Aurat March seems to be gaining momentum. Over the years, participation has increased. Mobilisation, both online and offline, has risen. Cities like Multan, Sukkur and Hyderabad have started to have their own marches as well. However, as the organisers celebrate five years of Aurat March, we are compelled to look at the movement critically, evaluate its success and address the pitfalls. All other objections and backlash aside, the glaring criticism is that this movement is elitist. It is non-inclusive. It caters to the upper-middle-class, high-caste urban women and leaves out the rest. Despite the efforts of Aurat March organisers to dispel such claims, the objective lack of inclusivity makes for an uneasy conversation that needs to be had. Is Aurat March as inclusive as it claims to be? To answer this question, one must peruse the criticism. There is some weight in the claim that Aurat March tends to leave out some sections of society. One such section is women from rural areas. The rural population in Pakistan stands at 62 percent, and most women in these areas are completely unaware of the goals, manifestos and demands of Aurat March. Another factor that is overlooked by the feminist leaders is the presence of caste-based discrimination in rural areas that impact low-caste women disproportionately. Next, class divide alienates the working-class women from their upper- and middle-class counterparts. Lastly, religious and sexual minorities are the most marginalised and oppressed groups in the society. What is important to note when discussing these particular women is that their struggles with inequality are different, more complex and more nuanced than the blanket policy of “all women and men are equal” that feminists generally argue for.

The first argument in defence of the march is that the conversation, the struggle and the protest has to start somewhere. And it starts with people who have the resources, in terms of both freedom and mobility, to go out and protest. The “freedom” stems from their privilege. It is often the educated middle-class folks who lie in that sliver of the oppressed population who are able to speak up against the oppression. One look at the history of rights and independence movements around the world provides a recurring phenomenon. Seeds of Pakistan’s independence movement were sown not in the soil of the farmers of Punjab or in the brick kilns of Bengali workers, but in the drawing rooms, offices and classrooms of the educated middle-class intellectuals. Similarly, leaders of the Women’s Suffrage Movement such as Susan B. Anthony and Alice Paul were all educated women from affluent backgrounds who amassed women to fight for their right to vote in the US. There are many such examples, but the central idea remains the same. It isn’t that the marginalised classes are ignored, it is simply that they are unable to be a part of the protests due to the socio-economic and patriarchal barriers that prevent them from participating. Women who are threatened by violence to not step outside the house for work, cannot and will not shout slogans, hold placards and march in the streets, regardless of how much they want to. The leaders of the Aurat March are not only cognisant of this reality but are actively fighting to eradicate these barriers that bar women to be free in both private and public spaces.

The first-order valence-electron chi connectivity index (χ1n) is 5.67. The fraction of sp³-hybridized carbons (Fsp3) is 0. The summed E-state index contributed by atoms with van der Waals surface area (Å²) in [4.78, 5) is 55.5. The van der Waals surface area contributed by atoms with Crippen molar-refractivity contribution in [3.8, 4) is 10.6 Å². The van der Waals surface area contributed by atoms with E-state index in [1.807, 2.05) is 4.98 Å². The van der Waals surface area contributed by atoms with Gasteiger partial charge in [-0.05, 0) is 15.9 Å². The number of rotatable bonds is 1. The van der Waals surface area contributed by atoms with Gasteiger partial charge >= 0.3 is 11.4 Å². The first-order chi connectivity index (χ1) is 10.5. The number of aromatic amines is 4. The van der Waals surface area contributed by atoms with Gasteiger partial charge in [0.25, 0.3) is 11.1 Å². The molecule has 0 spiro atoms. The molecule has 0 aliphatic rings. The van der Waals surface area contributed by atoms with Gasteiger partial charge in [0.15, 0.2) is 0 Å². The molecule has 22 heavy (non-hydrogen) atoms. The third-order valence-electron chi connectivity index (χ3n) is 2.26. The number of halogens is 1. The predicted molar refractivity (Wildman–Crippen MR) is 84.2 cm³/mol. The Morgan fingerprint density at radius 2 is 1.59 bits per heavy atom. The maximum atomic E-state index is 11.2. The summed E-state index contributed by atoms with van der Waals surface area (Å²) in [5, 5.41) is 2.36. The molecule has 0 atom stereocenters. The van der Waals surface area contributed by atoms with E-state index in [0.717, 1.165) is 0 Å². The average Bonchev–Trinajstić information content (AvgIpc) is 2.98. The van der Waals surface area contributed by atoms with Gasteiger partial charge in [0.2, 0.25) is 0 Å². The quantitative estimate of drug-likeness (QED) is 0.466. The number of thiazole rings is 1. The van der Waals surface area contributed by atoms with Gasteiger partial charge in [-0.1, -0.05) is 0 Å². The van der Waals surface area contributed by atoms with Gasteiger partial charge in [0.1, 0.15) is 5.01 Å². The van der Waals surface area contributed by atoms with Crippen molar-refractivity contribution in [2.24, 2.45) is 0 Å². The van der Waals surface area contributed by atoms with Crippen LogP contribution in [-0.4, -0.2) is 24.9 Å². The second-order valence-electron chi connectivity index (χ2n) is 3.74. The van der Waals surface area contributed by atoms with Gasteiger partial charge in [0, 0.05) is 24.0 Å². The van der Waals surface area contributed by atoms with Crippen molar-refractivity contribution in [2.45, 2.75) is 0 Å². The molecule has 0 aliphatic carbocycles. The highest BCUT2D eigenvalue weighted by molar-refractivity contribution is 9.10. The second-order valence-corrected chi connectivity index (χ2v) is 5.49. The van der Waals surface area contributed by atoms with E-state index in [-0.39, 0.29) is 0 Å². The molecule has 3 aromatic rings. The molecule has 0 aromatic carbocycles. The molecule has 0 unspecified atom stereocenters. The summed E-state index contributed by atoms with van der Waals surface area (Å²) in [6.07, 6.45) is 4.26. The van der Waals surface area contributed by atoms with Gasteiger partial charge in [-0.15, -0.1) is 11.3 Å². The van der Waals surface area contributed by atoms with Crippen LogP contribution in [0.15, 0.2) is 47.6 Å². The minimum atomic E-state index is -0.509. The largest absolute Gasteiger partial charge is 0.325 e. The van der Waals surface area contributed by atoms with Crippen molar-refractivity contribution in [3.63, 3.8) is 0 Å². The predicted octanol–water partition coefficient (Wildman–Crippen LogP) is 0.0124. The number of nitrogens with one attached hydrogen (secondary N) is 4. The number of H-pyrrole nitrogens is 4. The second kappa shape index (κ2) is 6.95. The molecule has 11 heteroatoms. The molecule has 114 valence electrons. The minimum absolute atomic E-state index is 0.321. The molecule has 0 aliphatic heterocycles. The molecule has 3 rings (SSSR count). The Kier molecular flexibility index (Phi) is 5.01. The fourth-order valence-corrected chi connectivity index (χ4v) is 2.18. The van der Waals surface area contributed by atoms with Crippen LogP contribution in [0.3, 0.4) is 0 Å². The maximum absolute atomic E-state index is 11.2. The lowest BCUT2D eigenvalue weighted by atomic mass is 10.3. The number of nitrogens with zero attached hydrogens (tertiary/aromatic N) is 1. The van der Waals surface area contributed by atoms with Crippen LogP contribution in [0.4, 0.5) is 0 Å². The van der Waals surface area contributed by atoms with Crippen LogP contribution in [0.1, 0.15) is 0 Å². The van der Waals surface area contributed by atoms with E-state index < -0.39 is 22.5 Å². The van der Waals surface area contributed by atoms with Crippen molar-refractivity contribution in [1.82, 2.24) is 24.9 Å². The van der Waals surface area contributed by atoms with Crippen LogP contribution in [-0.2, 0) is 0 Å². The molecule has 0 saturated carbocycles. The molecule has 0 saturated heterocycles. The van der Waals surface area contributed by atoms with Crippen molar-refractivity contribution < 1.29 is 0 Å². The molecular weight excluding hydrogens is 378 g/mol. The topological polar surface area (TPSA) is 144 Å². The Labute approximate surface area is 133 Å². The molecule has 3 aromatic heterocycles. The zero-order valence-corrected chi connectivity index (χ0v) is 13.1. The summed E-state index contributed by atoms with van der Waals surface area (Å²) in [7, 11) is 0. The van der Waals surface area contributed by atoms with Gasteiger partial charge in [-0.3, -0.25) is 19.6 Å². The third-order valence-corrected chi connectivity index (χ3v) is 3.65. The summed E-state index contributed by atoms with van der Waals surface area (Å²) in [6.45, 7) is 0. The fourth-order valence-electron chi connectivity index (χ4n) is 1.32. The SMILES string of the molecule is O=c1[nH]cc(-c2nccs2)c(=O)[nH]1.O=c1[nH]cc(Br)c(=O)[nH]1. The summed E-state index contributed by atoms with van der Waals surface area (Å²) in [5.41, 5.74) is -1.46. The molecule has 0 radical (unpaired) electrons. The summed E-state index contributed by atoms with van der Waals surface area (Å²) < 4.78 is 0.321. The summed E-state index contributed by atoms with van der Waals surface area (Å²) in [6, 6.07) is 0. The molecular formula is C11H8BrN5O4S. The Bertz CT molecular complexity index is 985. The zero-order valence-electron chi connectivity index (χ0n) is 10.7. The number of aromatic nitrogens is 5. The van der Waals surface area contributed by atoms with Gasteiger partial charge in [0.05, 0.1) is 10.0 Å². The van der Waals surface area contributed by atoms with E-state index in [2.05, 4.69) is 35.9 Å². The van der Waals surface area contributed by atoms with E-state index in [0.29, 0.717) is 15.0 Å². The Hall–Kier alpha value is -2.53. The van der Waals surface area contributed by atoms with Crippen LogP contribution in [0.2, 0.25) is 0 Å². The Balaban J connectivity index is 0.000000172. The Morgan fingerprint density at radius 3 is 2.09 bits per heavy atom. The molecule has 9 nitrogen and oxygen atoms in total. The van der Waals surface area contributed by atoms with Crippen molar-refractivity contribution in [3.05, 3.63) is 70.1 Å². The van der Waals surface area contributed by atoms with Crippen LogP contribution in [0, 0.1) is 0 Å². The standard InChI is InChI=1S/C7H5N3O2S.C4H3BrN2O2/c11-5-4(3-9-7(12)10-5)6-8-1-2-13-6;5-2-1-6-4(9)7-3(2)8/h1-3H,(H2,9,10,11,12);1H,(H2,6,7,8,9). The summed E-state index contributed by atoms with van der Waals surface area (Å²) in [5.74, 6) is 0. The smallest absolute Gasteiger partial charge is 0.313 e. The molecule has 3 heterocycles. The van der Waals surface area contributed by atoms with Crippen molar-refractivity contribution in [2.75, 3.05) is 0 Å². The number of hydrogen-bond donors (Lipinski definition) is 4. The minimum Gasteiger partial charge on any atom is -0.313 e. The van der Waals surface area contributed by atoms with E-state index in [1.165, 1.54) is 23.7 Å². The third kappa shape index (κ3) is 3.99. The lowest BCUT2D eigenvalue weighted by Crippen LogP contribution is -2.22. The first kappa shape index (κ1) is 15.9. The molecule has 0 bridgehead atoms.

5 years on, when we look at the future of feminism in Pakistan, we look at the long-term goals of the Aurat March. From physical attacks on marches to deep-rooted patriarchy in society, there are a plethora of challenges this movement faces. As steadfast and defiant as it has been in the past few years, it has to reevaluate itself in terms of inclusivity. Pakistani feminism must be intersectional i.e. it strives for gender equality across class, caste, religion, sect and ethnicity. The rights of low-caste, working class rural women are just as important as the rights of high-caste, middle class urban women. While aurat march recognises and strives for this inclusivity, it has to do more. The acclaimed feminist scholar and activist, Rubina Saigol suggested that Aurat March must be a movement instead of an annual event. Though it has tried to evolve into one, it faces a long and arduous journey ahead. The leaders must first address the organisational and internal fault lines in order to successfully transform the march into a movement that has a united front instead of just “chapters” in various cities. More importantly, the urban-rural divide has to be understood, addressed and abated. Creating awareness in less affluent neighbourhoods of Lahore and Karachi is one thing, but mobilising deep within the rural structure of all provinces requires intricate planning, organising and funding. Similarly, Aurat March needs to address security concerns of the marginalised groups and work towards providing a safe space to the groups who are more susceptible to backlash and violent attacks upon their participation in the march. The leaders of the march need to dive into the complexities of the issue of inclusivity as fearlessly as they deal with other challenges.

Irrespective of its success, failures and backlash, Aurat March is here to stay. Each year the event sends more ripples through the country than before. As it grows larger, louder and harder to ignore, the march and its leaders owe it to themselves and their supporters a platform where any woman can feel that her voice is heard, that she is safe and her participation matters. The theme for this year’s Aurat March is asal insaf or ‘real justice’, and we hope that the march does justice to its promise of empowering Pakistani women, all of them.